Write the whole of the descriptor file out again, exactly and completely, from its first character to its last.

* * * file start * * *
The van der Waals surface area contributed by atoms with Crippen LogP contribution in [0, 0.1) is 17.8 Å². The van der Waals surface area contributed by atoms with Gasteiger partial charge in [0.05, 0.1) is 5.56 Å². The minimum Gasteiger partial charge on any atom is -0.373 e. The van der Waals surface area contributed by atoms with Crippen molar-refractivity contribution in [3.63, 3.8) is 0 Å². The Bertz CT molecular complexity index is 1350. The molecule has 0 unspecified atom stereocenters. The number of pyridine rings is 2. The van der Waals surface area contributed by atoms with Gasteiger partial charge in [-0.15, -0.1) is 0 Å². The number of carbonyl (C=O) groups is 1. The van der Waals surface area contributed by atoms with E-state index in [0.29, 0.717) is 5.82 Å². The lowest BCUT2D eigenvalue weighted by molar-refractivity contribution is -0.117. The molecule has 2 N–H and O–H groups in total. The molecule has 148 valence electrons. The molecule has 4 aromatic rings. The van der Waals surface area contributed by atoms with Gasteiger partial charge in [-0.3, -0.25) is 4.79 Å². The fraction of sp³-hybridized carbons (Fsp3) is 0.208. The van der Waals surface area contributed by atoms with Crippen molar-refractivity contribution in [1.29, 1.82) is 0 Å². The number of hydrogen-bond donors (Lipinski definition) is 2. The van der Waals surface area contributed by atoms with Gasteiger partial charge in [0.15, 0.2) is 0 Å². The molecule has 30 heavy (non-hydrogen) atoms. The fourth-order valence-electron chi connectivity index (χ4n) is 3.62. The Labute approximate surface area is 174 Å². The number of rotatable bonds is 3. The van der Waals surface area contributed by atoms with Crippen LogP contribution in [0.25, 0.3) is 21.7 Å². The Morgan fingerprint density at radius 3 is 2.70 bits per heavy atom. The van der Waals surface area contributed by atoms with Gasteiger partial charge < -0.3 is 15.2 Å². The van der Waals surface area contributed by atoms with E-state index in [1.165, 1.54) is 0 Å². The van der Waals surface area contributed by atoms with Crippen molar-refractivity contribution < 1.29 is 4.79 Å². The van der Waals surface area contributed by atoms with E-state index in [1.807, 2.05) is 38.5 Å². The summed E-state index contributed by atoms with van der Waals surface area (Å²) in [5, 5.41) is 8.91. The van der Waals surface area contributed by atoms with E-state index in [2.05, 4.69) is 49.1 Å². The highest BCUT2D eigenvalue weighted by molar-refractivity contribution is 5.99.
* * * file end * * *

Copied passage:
The van der Waals surface area contributed by atoms with Crippen LogP contribution in [0, 0.1) is 17.8 Å². The van der Waals surface area contributed by atoms with Gasteiger partial charge in [0.05, 0.1) is 5.56 Å². The minimum Gasteiger partial charge on any atom is -0.373 e. The van der Waals surface area contributed by atoms with Crippen molar-refractivity contribution in [3.63, 3.8) is 0 Å². The Bertz CT molecular complexity index is 1350. The molecule has 0 unspecified atom stereocenters. The number of pyridine rings is 2. The van der Waals surface area contributed by atoms with Gasteiger partial charge in [-0.15, -0.1) is 0 Å². The number of carbonyl (C=O) groups is 1. The van der Waals surface area contributed by atoms with E-state index in [0.29, 0.717) is 5.82 Å². The lowest BCUT2D eigenvalue weighted by molar-refractivity contribution is -0.117. The molecule has 2 N–H and O–H groups in total. The molecule has 148 valence electrons. The molecule has 4 aromatic rings. The van der Waals surface area contributed by atoms with Gasteiger partial charge in [-0.3, -0.25) is 4.79 Å². The fraction of sp³-hybridized carbons (Fsp3) is 0.208. The van der Waals surface area contributed by atoms with Crippen molar-refractivity contribution in [1.29, 1.82) is 0 Å². The number of hydrogen-bond donors (Lipinski definition) is 2. The van der Waals surface area contributed by atoms with Gasteiger partial charge in [0.15, 0.2) is 0 Å². The molecule has 30 heavy (non-hydrogen) atoms. The fourth-order valence-electron chi connectivity index (χ4n) is 3.62. The Labute approximate surface area is 174 Å². The number of rotatable bonds is 3. The van der Waals surface area contributed by atoms with Crippen LogP contribution in [0.25, 0.3) is 21.7 Å². The Morgan fingerprint density at radius 3 is 2.70 bits per heavy atom. The van der Waals surface area contributed by atoms with Gasteiger partial charge < -0.3 is 15.2 Å². The van der Waals surface area contributed by atoms with E-state index in [1.165, 1.54) is 0 Å². The van der Waals surface area contributed by atoms with Crippen molar-refractivity contribution < 1.29 is 4.79 Å². The van der Waals surface area contributed by atoms with E-state index in [1.807, 2.05) is 38.5 Å². The summed E-state index contributed by atoms with van der Waals surface area (Å²) in [5, 5.41) is 8.91. The van der Waals surface area contributed by atoms with E-state index in [2.05, 4.69) is 49.1 Å². The highest BCUT2D eigenvalue weighted by molar-refractivity contribution is 5.99.